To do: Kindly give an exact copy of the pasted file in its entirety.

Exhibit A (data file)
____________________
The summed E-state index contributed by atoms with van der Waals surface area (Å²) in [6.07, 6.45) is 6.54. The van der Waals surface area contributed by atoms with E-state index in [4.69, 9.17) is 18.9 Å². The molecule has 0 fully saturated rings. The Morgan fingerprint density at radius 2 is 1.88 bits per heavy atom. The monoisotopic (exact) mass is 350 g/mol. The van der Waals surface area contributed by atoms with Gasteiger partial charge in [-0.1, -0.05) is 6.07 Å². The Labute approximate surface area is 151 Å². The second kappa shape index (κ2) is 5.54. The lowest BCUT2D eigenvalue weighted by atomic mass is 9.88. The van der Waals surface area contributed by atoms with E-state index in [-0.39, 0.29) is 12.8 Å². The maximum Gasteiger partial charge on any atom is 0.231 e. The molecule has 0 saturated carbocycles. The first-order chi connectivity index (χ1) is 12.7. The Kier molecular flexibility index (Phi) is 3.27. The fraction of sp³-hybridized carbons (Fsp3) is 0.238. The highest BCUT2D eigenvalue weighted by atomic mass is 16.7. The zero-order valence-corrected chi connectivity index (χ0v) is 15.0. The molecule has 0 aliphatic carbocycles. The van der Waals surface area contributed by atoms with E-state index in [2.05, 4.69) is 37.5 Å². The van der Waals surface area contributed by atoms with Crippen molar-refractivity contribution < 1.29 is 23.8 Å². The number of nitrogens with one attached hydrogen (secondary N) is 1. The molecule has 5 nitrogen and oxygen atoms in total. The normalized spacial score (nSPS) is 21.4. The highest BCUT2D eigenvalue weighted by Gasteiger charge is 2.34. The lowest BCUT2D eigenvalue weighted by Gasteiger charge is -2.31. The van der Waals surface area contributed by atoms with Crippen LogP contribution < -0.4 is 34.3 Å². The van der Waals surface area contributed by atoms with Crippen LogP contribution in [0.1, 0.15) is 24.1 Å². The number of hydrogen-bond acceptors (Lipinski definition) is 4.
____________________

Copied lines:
The summed E-state index contributed by atoms with van der Waals surface area (Å²) in [6.07, 6.45) is 6.54. The van der Waals surface area contributed by atoms with E-state index in [4.69, 9.17) is 18.9 Å². The molecule has 0 fully saturated rings. The Morgan fingerprint density at radius 2 is 1.88 bits per heavy atom. The monoisotopic (exact) mass is 350 g/mol. The van der Waals surface area contributed by atoms with Gasteiger partial charge in [-0.1, -0.05) is 6.07 Å². The Labute approximate surface area is 151 Å². The second kappa shape index (κ2) is 5.54. The lowest BCUT2D eigenvalue weighted by atomic mass is 9.88. The van der Waals surface area contributed by atoms with E-state index in [-0.39, 0.29) is 12.8 Å². The maximum Gasteiger partial charge on any atom is 0.231 e. The molecule has 0 saturated carbocycles. The first-order chi connectivity index (χ1) is 12.7. The Kier molecular flexibility index (Phi) is 3.27. The fraction of sp³-hybridized carbons (Fsp3) is 0.238. The highest BCUT2D eigenvalue weighted by atomic mass is 16.7. The zero-order valence-corrected chi connectivity index (χ0v) is 15.0. The molecule has 0 aliphatic carbocycles. The van der Waals surface area contributed by atoms with E-state index in [2.05, 4.69) is 37.5 Å². The van der Waals surface area contributed by atoms with Crippen molar-refractivity contribution < 1.29 is 23.8 Å². The number of nitrogens with one attached hydrogen (secondary N) is 1. The molecule has 5 nitrogen and oxygen atoms in total. The normalized spacial score (nSPS) is 21.4. The highest BCUT2D eigenvalue weighted by Gasteiger charge is 2.34. The lowest BCUT2D eigenvalue weighted by Gasteiger charge is -2.31. The van der Waals surface area contributed by atoms with Crippen LogP contribution < -0.4 is 34.3 Å². The van der Waals surface area contributed by atoms with Crippen LogP contribution in [0.1, 0.15) is 24.1 Å². The number of hydrogen-bond acceptors (Lipinski definition) is 4.